Wouldn’t chmod 755 be a security risk if a malicious php file would scan the directories and find another users home directory?

              • Ed on 12 November 2011 at 6:18 pm said: Permalink

                it depends Alex. if the script was being executed in the same web root then it would have execute access on files within that root only. It won’t have any permissions to do anything in other web roots or any other OS directories outside of /home/myuser/ Of course, if a user is able to get a malicious php script on to your server in the first place that’s a bigger problem 🙂

  6. Alex on 2 November 2011 at 1:52 pm said: Permalink

    Ed, if I changed the apache’s (username WordPress uses to upload files) default folder (chgrp -R apache /srv/www) to /srv/www (where I have my WordPress websites) and chmod it (chmod -R g+w /srv/www) seems to be working (I can upload via WordPress)!

    I also created a link in my /home/alex/www directory of the /srv/www so I can upload files via FTP (I can’t upload or edit anything in root or /srv/www only in /home/alex/www)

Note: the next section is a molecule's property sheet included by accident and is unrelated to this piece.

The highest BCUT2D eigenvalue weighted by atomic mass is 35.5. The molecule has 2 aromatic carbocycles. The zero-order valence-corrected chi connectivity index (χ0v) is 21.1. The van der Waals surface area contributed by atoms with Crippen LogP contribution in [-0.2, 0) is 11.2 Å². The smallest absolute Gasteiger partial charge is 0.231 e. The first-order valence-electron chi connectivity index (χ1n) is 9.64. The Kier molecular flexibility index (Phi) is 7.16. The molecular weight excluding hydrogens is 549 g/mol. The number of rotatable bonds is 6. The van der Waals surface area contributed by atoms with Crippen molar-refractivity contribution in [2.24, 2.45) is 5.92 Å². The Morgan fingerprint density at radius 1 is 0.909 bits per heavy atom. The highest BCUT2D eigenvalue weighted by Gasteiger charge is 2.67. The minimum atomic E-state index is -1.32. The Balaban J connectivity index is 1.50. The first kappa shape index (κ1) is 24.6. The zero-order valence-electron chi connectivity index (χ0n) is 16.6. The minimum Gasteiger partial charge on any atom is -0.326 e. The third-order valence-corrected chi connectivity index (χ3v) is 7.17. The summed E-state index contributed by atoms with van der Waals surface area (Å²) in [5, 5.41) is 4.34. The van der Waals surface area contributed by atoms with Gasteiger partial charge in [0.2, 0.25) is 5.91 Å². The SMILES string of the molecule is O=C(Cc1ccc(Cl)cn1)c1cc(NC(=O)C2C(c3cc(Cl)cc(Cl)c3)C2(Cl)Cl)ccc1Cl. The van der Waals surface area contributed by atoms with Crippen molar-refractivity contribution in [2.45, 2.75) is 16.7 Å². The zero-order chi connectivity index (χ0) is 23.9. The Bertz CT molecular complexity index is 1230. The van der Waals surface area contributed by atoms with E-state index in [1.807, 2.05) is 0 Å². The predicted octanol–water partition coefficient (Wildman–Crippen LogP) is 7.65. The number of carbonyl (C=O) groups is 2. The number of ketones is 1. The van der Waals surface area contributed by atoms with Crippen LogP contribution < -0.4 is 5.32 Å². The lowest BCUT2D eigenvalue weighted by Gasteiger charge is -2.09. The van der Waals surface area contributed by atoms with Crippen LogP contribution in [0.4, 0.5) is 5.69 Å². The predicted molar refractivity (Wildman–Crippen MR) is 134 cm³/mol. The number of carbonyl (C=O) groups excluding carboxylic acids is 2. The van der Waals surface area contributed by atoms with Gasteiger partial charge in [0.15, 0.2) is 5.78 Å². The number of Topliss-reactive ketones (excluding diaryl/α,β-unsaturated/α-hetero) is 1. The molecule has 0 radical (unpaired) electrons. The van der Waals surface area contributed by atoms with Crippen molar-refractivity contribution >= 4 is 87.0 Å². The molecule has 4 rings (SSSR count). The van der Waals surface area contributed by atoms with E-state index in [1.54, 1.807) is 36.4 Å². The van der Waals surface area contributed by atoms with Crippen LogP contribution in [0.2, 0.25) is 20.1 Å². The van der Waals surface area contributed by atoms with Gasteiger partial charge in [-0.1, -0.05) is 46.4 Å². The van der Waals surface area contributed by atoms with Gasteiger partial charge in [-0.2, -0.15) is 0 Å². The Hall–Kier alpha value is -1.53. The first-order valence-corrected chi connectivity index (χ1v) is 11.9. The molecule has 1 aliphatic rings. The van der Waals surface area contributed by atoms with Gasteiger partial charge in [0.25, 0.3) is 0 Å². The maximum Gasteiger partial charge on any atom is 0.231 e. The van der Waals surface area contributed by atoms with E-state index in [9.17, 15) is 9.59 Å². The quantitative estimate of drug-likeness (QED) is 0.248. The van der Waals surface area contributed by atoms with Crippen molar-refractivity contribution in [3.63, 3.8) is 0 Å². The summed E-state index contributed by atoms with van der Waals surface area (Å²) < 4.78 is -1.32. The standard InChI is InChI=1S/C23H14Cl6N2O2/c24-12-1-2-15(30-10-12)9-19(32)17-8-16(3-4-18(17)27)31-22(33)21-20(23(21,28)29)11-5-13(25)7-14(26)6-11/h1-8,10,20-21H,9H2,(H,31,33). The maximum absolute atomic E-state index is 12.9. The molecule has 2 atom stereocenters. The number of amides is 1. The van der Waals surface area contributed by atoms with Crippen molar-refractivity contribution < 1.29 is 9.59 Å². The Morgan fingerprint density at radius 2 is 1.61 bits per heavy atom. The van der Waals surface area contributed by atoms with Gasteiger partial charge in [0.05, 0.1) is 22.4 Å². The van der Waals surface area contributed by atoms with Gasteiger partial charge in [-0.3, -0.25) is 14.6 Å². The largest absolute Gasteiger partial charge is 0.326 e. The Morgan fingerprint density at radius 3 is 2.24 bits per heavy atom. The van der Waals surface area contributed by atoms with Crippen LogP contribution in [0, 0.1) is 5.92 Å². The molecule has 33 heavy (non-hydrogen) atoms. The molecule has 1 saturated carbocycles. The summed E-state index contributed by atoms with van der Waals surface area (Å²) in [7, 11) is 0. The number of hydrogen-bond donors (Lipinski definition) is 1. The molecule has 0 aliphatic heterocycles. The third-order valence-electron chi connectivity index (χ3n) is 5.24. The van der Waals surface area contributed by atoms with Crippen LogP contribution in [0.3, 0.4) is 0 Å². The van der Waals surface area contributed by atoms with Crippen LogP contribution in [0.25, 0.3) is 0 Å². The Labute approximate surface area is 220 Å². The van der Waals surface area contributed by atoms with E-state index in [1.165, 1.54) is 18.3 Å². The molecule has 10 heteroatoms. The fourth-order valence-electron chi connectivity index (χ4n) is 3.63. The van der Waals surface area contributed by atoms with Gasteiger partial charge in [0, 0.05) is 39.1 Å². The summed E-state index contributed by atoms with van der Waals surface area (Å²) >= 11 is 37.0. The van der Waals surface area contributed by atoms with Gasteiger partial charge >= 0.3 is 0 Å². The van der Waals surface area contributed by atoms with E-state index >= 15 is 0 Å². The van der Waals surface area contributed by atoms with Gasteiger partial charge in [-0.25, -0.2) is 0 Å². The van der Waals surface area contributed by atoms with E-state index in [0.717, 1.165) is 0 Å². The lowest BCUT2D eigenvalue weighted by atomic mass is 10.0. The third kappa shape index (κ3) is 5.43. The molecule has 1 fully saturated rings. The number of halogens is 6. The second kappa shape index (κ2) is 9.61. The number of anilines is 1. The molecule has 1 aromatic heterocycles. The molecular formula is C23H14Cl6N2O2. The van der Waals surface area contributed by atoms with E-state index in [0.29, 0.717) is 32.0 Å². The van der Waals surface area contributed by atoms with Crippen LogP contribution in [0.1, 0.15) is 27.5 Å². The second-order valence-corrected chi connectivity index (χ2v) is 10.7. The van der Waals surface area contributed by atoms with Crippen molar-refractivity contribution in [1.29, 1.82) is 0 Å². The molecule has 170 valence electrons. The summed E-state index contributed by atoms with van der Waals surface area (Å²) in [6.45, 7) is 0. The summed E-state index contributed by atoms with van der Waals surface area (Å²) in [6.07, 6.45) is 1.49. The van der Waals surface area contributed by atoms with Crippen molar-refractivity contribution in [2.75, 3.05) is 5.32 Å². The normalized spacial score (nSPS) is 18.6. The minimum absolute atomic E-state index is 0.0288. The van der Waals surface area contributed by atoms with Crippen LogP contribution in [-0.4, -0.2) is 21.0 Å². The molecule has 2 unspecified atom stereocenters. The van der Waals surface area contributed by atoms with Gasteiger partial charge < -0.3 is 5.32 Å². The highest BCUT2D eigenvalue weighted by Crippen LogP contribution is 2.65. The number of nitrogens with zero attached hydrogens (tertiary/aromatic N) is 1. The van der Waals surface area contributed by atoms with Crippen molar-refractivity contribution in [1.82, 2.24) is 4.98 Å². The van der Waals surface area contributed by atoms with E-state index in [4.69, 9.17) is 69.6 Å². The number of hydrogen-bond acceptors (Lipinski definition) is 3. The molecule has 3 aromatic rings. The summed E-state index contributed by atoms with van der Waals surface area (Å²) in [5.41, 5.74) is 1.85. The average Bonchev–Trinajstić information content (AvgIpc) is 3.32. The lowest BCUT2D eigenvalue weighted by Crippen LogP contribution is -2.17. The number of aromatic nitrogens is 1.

However, I wanted to ask you, are there any security risks hidden with these operations?

    • Ed on 2 November 2011 at 6:26 pm said: Permalink

      Hey Alex,

      Short answer is there are ALWAYS security risks! Some people will tell you not to set the owner to be nginx/apache/www-data as it is a security risk but in my experience I think it’s ok as long as you’re not in a shared hosting environment. I think as long as you’re keeping WordPress up to date and don’t allow non-secure scripts (like older versions of timthumb) you should be ok. It’s a hell of a lot more secure than setting 777 permissions all over the place. If you wanted you could restrict your apache ownership to just directories like /uploads /themes /plugins – but in my experience it’s overkill.


      • Alex on 2 November 2011 at 11:29 pm said: Permalink

        That’s what I was thinking as well! I could make it work with 777 but I spent 2 hours searching for a better solution!

        Thanks for the reply Ed!

  7. Pothi on 3 November 2011 at 3:24 am said: Permalink

    Worked great. No issues. Thanks for the article!

  8. msh on 19 November 2011 at 1:00 pm said: Permalink